There are so many books in the world and so little time!
We can’t spend our entire lives reading, and if we could, we probably wouldn’t make it through every book that’s been written.
The people of Reddit put in their two cents when they suggested the books that everyone must read before they die.
It deals with interpreting statistics; recognizing false equivalencies; probability; critically assessing those “clinical trials” advertised by people selling their bullshit detox pills, and so much more. –ghoulclub
FICTION: Was a pretty great book that made me think about life differently. It explores a lot about what “enlightenment” means and how that’s achieved. It touches on a lot of aspects of what spirituality means and what life’s meaning is. About how individually a lot of stuff we do by itself is pretty irrelevant, but when taken together forms a bigger purpose.
NON-FICTION: The Big Short by Michael Lewis. It’s a pretty cliche answer, but if you liked the movie you have to big the book a spin. It’s much more detailed and gives you a great overview of an insanely complicated concept and sequence of events. Very few books explain the WHY of what happened, and The Big Short is a great overview of the banking system within the global economy and what went wrong in 2008 and why it toppled over –Riderz_of_Brohan
It’s a bit heavy but explores a lot of science/art. –pointsouterrors
Really helped me getting a sense of what meaning in life really is. –stehr98
Edit. So glad my top post is about this amazing book. Thanks Reddit –usernametaken1122abc
It’s a very short novella that kind of goes into the racial and color-based dynamics of the time that she lived in (1920’s).
It’s about two wealthy, white-passing black women navigating 1920’s New York—one who publicly identifies as black and another who pretends to be White and is married to a (very racist) White man under that pretense.
It’s pretty eye-opening imo. We don’t really touch on that portion of history too often in school. –Hungry_Lion
It’s a history of food an cooking but really shows how and why different cultures have such different cuisines. Changed the way I looked at something I do several times a day. –Thebuda
Do you want to have good sex? Do you have a vagina, or have a partner with a vagina? Then you need to read “Come as You Are” by Emily Nagoski.
Totally life changing book. It explains the way sexuality and sex drive works in such a clear, easy to digest way, and she has an incredibly casual voice and sense of humor. As a licensed sex therapist, Nagoski is able to troubleshoot just about any sexual issues you have, and she does so with crazy efficiency.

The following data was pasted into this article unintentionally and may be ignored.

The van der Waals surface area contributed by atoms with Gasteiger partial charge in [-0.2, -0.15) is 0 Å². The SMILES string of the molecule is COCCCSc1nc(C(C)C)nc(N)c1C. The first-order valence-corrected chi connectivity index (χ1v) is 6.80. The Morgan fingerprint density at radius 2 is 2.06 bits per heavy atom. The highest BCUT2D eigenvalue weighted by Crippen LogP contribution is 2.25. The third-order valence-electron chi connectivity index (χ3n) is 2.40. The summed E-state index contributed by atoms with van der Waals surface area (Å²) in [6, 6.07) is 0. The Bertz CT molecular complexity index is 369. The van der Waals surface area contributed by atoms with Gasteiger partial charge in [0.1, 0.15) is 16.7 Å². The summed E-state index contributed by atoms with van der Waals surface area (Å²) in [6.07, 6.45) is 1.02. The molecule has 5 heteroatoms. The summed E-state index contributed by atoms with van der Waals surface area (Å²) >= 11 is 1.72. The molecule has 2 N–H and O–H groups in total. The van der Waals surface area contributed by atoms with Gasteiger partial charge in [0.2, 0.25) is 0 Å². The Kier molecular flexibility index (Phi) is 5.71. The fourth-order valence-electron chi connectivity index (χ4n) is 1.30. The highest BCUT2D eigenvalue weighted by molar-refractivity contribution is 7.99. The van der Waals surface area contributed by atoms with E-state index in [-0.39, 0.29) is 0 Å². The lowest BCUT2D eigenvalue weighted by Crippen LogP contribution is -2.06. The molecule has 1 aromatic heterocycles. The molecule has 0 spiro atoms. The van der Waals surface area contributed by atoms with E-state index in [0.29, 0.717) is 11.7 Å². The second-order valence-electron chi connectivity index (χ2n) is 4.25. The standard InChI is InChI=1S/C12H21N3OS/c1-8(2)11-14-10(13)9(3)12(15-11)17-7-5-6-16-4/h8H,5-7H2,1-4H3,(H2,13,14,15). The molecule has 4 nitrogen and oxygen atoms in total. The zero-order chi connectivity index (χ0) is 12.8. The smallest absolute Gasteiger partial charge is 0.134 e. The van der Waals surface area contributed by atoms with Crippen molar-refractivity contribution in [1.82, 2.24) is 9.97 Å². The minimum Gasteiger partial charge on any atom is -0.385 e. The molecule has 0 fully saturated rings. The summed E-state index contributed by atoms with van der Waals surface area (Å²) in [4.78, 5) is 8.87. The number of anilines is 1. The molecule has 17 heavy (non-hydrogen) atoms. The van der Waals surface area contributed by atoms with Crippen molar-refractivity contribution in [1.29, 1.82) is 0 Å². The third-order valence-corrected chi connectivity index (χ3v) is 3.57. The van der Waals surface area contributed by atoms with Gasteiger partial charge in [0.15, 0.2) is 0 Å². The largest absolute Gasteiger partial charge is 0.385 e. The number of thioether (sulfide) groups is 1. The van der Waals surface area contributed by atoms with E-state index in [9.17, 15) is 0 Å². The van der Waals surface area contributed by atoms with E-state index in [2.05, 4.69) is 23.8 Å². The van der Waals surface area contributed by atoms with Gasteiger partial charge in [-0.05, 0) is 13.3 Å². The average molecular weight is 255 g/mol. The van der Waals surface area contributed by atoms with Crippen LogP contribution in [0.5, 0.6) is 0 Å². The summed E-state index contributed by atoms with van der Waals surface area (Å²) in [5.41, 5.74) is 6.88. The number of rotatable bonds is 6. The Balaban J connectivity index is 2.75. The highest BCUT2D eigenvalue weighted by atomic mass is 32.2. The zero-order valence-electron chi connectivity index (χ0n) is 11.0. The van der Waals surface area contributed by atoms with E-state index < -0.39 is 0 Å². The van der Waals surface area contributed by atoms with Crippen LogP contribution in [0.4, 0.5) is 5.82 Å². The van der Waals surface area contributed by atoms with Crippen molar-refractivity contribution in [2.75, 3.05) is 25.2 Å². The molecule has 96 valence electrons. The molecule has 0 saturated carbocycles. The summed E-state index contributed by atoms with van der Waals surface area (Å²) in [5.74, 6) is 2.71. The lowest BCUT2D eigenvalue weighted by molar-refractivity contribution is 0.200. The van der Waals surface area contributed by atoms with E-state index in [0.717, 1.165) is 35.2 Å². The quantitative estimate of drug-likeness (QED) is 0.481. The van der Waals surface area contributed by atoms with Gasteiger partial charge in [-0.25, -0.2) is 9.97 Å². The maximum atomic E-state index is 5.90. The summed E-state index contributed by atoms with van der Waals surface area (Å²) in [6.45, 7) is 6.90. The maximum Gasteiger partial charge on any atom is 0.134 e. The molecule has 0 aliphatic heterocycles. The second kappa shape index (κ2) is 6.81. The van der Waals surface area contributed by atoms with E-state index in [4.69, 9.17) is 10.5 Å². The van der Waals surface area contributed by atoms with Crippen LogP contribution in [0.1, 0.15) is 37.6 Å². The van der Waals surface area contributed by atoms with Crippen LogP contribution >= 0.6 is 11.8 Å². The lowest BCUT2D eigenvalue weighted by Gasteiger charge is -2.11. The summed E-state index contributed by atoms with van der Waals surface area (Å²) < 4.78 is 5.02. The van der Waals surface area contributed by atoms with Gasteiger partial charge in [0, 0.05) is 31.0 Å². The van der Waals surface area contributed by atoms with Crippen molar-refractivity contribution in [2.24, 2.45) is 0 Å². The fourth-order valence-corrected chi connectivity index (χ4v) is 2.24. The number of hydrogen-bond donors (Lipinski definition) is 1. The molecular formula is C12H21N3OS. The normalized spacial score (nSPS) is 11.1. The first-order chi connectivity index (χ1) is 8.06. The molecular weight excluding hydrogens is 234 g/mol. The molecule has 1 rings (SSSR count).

Read it. Buy it. Love it. –effervescenthoopla
I didn’t love having to read it in grade school, but as I get older it applies more and more. Gives a good perspective of censorship and how it affects knowledge and beliefs –Flame_MadeByHumans
In today’s world “The 7 habits of highly effective people” from Stephen R.Covey
I can’t believe no one has listed this yet. It helps a lot to understand and “let go” on some things. It helped me greatly with work and on a personal level. –Jmeu
This can be read in a week of washroom visits and it covers so much information.
The book is about explanation of the scientific theories of today, from time travel to general relativity to the creation of the universe. –P1nacle25
Malcolm Gladwell- Outliers: The Story of Success or his related book- Tipping Point
The United States has more people locked up in jails, prisons, and detention centers than any other country in the history of the world. Mass incarceration has become a lucrative industry, and the criminal justice system is plagued with bias and unjust practices. And the church has unwittingly contributed to the problem.
Relatively brief, hugely influential. Interestingly enough, only fairly recently in history has it been translated into English. –everysperm_is_sacred
Sets out to answer the question of why some continents are richer than others. Through it, you get a history of humankind from the agricultural revolution and onwards.
You learn about why cheetahs and African elephants haven’t been domesticated. What Iran and Japan have in common. About grasses in America. And so on.
It really puts world history and economic development or growth in a new perspective.
The book explains how Nazi Germany came to be –KrkrkrkrHere
Night – Elie Weisel.
On Writing – Stephen King
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